Louisiana residents should be interested to know that legislators have elected to extend Louisiana’s current multimillion dollar Medicaid claims processing contract for an additional year. The vote on the extension was necessary when the governor effectively fired the company that was approved to take over the contract; thus, necessitating the need to find another company to continue the claims processing.

 

The lucrative $200 million contract was terminated when the Governor of Louisiana cancelled the contract. The contract was awarded to the company based out of Maryland, but allegations arose that the company was given the contract preferentially by the State of Louisiana’s former health secretary.

An ongoing criminal investigation has been launched to investigate the contract’s legality. As a result of the investigation, so far the former health secretary has accrued multiple indictments on alleged perjury charges. The governor’s administration accused him of engaging in inappropriate contact during the bidding process.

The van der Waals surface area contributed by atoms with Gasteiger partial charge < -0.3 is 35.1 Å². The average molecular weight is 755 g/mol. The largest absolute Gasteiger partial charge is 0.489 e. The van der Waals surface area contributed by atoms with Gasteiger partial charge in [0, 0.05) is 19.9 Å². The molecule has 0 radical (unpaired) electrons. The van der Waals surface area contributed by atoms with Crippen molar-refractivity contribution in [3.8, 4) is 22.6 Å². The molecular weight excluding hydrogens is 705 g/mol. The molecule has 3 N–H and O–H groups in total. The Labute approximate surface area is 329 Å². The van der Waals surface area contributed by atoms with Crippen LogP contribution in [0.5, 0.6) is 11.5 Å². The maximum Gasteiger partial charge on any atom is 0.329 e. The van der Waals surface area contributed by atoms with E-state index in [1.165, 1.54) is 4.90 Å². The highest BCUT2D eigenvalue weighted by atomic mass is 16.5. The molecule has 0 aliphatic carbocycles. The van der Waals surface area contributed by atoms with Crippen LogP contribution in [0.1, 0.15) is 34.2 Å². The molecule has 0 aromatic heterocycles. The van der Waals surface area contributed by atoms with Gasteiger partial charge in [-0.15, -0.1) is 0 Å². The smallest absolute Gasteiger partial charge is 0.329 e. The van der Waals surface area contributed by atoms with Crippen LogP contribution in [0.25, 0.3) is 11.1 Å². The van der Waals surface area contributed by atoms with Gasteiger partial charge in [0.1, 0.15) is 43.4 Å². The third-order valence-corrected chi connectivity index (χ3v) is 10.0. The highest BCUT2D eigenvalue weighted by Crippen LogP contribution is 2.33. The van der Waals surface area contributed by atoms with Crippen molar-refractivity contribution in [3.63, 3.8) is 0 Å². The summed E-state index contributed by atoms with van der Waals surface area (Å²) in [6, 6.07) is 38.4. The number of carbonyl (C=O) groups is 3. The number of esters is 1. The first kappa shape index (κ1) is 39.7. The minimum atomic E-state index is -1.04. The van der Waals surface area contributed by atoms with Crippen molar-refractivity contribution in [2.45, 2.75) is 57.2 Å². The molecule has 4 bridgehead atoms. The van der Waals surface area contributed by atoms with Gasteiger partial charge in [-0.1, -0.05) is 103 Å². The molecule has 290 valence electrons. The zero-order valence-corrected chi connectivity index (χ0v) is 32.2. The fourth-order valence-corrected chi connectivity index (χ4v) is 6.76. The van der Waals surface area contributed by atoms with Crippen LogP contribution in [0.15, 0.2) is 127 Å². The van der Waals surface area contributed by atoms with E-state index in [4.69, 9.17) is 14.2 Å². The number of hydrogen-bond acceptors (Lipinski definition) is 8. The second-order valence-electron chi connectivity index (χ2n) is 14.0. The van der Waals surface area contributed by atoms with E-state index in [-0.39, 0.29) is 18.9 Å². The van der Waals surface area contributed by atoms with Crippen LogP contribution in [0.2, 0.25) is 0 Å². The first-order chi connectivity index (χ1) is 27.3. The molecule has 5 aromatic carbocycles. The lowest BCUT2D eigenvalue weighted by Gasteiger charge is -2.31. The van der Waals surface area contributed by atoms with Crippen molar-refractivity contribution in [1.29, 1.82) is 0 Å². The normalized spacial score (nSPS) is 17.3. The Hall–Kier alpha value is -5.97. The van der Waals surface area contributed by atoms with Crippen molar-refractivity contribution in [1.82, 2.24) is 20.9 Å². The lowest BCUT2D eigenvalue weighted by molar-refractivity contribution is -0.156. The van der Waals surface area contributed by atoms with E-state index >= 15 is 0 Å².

He has been accused of allegedly exchanging many phone calls, as well as text messages with company officials. The Maryland based company has been steadfast in its insistence that it acquired the contract lawfully. It is currently in the process of suing the state of Louisiana, alleging wrongful termination.

The contract extension was awarded to a company called Molina Medicaid Solutions, who has been working with the State since 2005. The extension will cost the state an estimated $40 million in 2015, in addition to the $423 million that the state already paid the company since 2005. The $40 million will be paid with a combination of state, as well as federal money.

Clearly, contract disputes can not only be complex, but also have a large economic impact. During such negotiations, it is important to consider having an attorney or law firm look into the legality of contract terms, communications and the like to avoid any impropriety and problem down the line.

Source: FOX Business, “Lawmakers extend Medicaid contract another year, while court dispute rages over cancelled deal,” Dec. 18, 2014